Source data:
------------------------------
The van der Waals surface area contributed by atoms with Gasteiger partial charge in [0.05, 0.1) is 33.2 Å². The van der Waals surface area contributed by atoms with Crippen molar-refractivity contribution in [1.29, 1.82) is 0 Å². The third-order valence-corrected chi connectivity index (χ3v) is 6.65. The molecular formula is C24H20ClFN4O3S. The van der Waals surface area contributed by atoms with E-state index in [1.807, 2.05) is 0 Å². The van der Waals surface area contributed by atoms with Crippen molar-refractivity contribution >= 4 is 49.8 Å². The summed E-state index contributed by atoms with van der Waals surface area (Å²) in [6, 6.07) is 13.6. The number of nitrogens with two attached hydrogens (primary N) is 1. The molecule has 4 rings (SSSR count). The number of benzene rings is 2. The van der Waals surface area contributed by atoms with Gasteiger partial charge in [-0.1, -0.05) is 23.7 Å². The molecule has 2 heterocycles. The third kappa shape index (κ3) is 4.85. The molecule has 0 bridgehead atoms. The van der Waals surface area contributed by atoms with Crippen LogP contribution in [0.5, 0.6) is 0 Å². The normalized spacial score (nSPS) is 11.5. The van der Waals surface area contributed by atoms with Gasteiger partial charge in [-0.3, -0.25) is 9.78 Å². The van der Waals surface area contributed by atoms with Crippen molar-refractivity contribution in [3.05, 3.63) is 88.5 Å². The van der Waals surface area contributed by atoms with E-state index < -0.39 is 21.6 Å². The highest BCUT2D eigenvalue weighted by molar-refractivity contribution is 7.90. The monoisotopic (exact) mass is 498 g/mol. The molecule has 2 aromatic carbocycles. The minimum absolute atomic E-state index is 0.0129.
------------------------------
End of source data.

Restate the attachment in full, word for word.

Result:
The van der Waals surface area contributed by atoms with Gasteiger partial charge in [0.05, 0.1) is 33.2 Å². The van der Waals surface area contributed by atoms with Crippen molar-refractivity contribution in [1.29, 1.82) is 0 Å². The third-order valence-corrected chi connectivity index (χ3v) is 6.65. The molecular formula is C24H20ClFN4O3S. The van der Waals surface area contributed by atoms with E-state index in [1.807, 2.05) is 0 Å². The van der Waals surface area contributed by atoms with Crippen molar-refractivity contribution >= 4 is 49.8 Å². The summed E-state index contributed by atoms with van der Waals surface area (Å²) in [6, 6.07) is 13.6. The number of nitrogens with two attached hydrogens (primary N) is 1. The molecule has 4 rings (SSSR count). The number of benzene rings is 2. The van der Waals surface area contributed by atoms with Gasteiger partial charge in [-0.1, -0.05) is 23.7 Å². The molecule has 2 heterocycles. The third kappa shape index (κ3) is 4.85. The molecule has 0 bridgehead atoms. The van der Waals surface area contributed by atoms with Crippen LogP contribution in [0.5, 0.6) is 0 Å². The normalized spacial score (nSPS) is 11.5. The van der Waals surface area contributed by atoms with Gasteiger partial charge in [-0.3, -0.25) is 9.78 Å². The van der Waals surface area contributed by atoms with Crippen molar-refractivity contribution in [3.05, 3.63) is 88.5 Å². The van der Waals surface area contributed by atoms with E-state index < -0.39 is 21.6 Å². The highest BCUT2D eigenvalue weighted by molar-refractivity contribution is 7.90. The monoisotopic (exact) mass is 498 g/mol. The molecule has 2 aromatic carbocycles. The minimum absolute atomic E-state index is 0.0129.